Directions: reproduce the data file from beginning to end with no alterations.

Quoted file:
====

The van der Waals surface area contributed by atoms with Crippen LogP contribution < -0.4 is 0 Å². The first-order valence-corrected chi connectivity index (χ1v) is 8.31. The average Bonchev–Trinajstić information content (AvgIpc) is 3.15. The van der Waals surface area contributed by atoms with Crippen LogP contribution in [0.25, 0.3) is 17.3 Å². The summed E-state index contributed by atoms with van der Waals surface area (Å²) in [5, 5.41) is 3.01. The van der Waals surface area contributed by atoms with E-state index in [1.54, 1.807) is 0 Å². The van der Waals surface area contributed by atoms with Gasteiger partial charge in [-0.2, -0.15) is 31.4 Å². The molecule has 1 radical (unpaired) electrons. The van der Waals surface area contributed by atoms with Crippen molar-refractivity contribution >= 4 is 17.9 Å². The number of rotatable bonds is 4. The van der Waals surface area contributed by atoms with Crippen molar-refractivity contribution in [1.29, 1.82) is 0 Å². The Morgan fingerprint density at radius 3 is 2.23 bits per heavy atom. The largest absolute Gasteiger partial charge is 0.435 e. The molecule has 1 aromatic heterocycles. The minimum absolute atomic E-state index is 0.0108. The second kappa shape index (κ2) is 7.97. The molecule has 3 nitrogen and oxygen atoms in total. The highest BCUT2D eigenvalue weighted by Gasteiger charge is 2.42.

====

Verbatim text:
The van der Waals surface area contributed by atoms with Crippen LogP contribution < -0.4 is 0 Å². The first-order valence-corrected chi connectivity index (χ1v) is 8.31. The average Bonchev–Trinajstić information content (AvgIpc) is 3.15. The van der Waals surface area contributed by atoms with Crippen LogP contribution in [0.25, 0.3) is 17.3 Å². The summed E-state index contributed by atoms with van der Waals surface area (Å²) in [5, 5.41) is 3.01. The van der Waals surface area contributed by atoms with E-state index in [1.54, 1.807) is 0 Å². The van der Waals surface area contributed by atoms with Gasteiger partial charge in [-0.2, -0.15) is 31.4 Å². The molecule has 1 radical (unpaired) electrons. The van der Waals surface area contributed by atoms with Crippen molar-refractivity contribution >= 4 is 17.9 Å². The number of rotatable bonds is 4. The van der Waals surface area contributed by atoms with Crippen molar-refractivity contribution in [1.29, 1.82) is 0 Å². The Morgan fingerprint density at radius 3 is 2.23 bits per heavy atom. The largest absolute Gasteiger partial charge is 0.435 e. The molecule has 1 aromatic heterocycles. The minimum absolute atomic E-state index is 0.0108. The second kappa shape index (κ2) is 7.97. The molecule has 3 nitrogen and oxygen atoms in total. The highest BCUT2D eigenvalue weighted by Gasteiger charge is 2.42.